I’m sure many of you have seen or heard about the “Tiger Mother” controversy.
I almost hate to give this woman any more press but I feel like I have to say something being the blogger that I am. If you feel the need to read an excerpt here is the link.
The gist of this woman’s parenting philosophy is that Chinese mothers are superior to “Western” mothers because they have no fear of shaming their children into submission and pretty much using any means necessary to get them to accomplish a goal (and by any means I mean yelling, withholding food and bathroom privileges and name calling).
This woman purports that because Western mothers care so much about injuring the child’s self esteem they are actually preventing their children from being successful. And by the way, this woman operationalizes the definition of “success” as a child being able to proficiently play the piano or violin and get straight A’s all the while being completely submissive and compliant to their parents’ wishes. Nowhere in her crazy diatribe did she mention a child being compassionate to others, kind, or a generally good person, or, gasp! following in the direction of their dreams.
OK, so I am new to the whole kid thing. I haven’t had to raise a teenager yet, I haven’t spent money on instrument lessons, I haven’t seen a kid bring home a C on a test. But I know how I was raised and I think I am a pretty successful and good person (and nurse!). And my mother never yelled at me, never called me garbage, never made me play the piano (I did take lessons but wasn’t really that interested) and wasn’t appalled if I brought home the occasional C on a math test. She loved me and encouraged me and hugged me lots and never made me practice something until the wee hours of the night until it was ‘perfect’.
Because let’s face it, I can get my dogs to stop barking by shocking the hell out of them but most would argue that isn’t the most humane means to an end. So at the end of my life, when I am looking back at how I lived my life and how I raised my children, I will count myself and my children successful if they are doing something they love, if they are kind and compassionate people, if they contribute to society and if they know that I loved them so much I would never ever ever intentionally hurt them to make them successful at some task. I’ve never seen a tombstone that says “Suzy Q, proficient violinist and always got straight A’s”. No. They always say beloved mother, daughter, son, friend, husband, wife, father, etc. And that is what I count as success. So if you want to consider yourself a superior “Tiger” mother, go for it. I suppose the value of success and superiority is all in how we define it. I’ll keep my definitions and you can keep yours. I think mine is a lot more fun.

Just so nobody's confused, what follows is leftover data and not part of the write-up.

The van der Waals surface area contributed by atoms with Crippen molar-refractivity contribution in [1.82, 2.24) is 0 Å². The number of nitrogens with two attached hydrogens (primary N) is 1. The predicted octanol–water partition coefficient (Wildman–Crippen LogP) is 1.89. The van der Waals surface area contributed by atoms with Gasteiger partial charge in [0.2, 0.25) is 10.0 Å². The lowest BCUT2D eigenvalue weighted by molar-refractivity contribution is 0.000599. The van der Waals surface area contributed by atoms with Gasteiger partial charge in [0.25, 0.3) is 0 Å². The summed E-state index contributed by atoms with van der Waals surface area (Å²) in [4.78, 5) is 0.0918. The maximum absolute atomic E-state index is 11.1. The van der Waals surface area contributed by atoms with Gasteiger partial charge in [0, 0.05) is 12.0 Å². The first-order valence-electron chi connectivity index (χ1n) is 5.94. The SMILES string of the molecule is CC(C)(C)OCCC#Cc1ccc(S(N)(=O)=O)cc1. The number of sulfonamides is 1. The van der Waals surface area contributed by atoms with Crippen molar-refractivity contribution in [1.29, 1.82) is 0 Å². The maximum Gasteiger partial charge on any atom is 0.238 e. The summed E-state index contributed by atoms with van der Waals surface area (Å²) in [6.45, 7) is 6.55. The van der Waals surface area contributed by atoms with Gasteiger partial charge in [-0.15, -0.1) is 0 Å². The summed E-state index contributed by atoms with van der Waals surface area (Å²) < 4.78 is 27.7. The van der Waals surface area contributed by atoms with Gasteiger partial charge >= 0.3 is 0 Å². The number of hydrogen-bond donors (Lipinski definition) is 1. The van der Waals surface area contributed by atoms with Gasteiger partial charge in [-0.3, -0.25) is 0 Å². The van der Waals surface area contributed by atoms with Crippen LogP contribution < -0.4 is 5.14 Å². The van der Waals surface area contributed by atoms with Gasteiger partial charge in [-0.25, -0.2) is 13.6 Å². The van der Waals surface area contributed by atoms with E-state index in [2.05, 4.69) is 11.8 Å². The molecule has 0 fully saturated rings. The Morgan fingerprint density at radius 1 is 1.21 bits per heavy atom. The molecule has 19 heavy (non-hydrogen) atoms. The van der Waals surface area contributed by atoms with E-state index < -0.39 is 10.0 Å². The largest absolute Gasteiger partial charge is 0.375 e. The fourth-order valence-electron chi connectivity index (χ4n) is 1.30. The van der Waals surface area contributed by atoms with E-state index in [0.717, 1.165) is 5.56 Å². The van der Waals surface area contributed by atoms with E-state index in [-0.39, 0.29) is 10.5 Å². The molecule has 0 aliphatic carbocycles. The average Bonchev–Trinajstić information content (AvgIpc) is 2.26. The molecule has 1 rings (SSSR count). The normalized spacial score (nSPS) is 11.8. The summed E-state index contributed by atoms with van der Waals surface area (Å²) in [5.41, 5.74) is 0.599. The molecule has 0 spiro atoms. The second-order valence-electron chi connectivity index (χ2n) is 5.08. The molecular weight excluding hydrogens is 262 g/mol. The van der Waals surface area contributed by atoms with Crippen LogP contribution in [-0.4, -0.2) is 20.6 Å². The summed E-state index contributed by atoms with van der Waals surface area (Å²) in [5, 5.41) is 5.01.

Rebekah Child attended the University of Southern California for her bachelor's in nursing and decided to brave the academic waters and return for her master's in nursing education, graduating in 2003 from Mount St. Mary's. Rebekah has also taught nursing clinical and theory at numerous Southern California nursing schools and has been an emergency nurse since 2002. She is currently one of the clinical educators for an emergency department in Southern California and a student (again!) in the doctoral program at the University of California, Los Angeles.
By Rebekah Child